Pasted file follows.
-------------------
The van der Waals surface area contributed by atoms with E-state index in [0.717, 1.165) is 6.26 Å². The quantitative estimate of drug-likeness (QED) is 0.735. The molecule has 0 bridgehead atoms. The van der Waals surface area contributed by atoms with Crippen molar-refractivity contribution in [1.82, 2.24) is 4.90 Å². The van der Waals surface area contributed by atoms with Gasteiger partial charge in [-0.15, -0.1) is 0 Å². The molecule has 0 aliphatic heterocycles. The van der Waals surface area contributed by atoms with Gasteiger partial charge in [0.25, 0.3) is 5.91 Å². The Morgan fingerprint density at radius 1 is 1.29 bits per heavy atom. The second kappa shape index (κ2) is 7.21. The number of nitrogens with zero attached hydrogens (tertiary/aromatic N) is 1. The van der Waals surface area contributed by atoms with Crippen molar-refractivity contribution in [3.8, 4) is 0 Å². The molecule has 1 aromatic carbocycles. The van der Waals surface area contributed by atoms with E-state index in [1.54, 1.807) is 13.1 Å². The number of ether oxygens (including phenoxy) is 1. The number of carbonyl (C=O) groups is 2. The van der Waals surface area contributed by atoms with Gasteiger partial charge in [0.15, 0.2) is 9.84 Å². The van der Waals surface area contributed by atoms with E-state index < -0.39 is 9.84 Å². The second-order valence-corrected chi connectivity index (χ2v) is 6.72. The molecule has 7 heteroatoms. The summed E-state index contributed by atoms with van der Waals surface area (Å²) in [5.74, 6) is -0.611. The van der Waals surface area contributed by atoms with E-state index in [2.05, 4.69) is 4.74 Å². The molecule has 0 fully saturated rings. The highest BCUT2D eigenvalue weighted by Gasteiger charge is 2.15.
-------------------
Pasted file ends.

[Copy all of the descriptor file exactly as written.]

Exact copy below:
The van der Waals surface area contributed by atoms with E-state index in [0.717, 1.165) is 6.26 Å². The quantitative estimate of drug-likeness (QED) is 0.735. The molecule has 0 bridgehead atoms. The van der Waals surface area contributed by atoms with Crippen molar-refractivity contribution in [1.82, 2.24) is 4.90 Å². The van der Waals surface area contributed by atoms with Gasteiger partial charge in [-0.15, -0.1) is 0 Å². The molecule has 0 aliphatic heterocycles. The van der Waals surface area contributed by atoms with Gasteiger partial charge in [0.25, 0.3) is 5.91 Å². The Morgan fingerprint density at radius 1 is 1.29 bits per heavy atom. The second kappa shape index (κ2) is 7.21. The number of nitrogens with zero attached hydrogens (tertiary/aromatic N) is 1. The van der Waals surface area contributed by atoms with Crippen molar-refractivity contribution in [3.8, 4) is 0 Å². The molecule has 1 aromatic carbocycles. The van der Waals surface area contributed by atoms with E-state index in [1.54, 1.807) is 13.1 Å². The number of ether oxygens (including phenoxy) is 1. The number of carbonyl (C=O) groups is 2. The van der Waals surface area contributed by atoms with Gasteiger partial charge in [0.15, 0.2) is 9.84 Å². The van der Waals surface area contributed by atoms with E-state index < -0.39 is 9.84 Å². The second-order valence-corrected chi connectivity index (χ2v) is 6.72. The molecule has 7 heteroatoms. The summed E-state index contributed by atoms with van der Waals surface area (Å²) in [5.74, 6) is -0.611. The van der Waals surface area contributed by atoms with E-state index in [2.05, 4.69) is 4.74 Å². The molecule has 0 fully saturated rings. The highest BCUT2D eigenvalue weighted by Gasteiger charge is 2.15.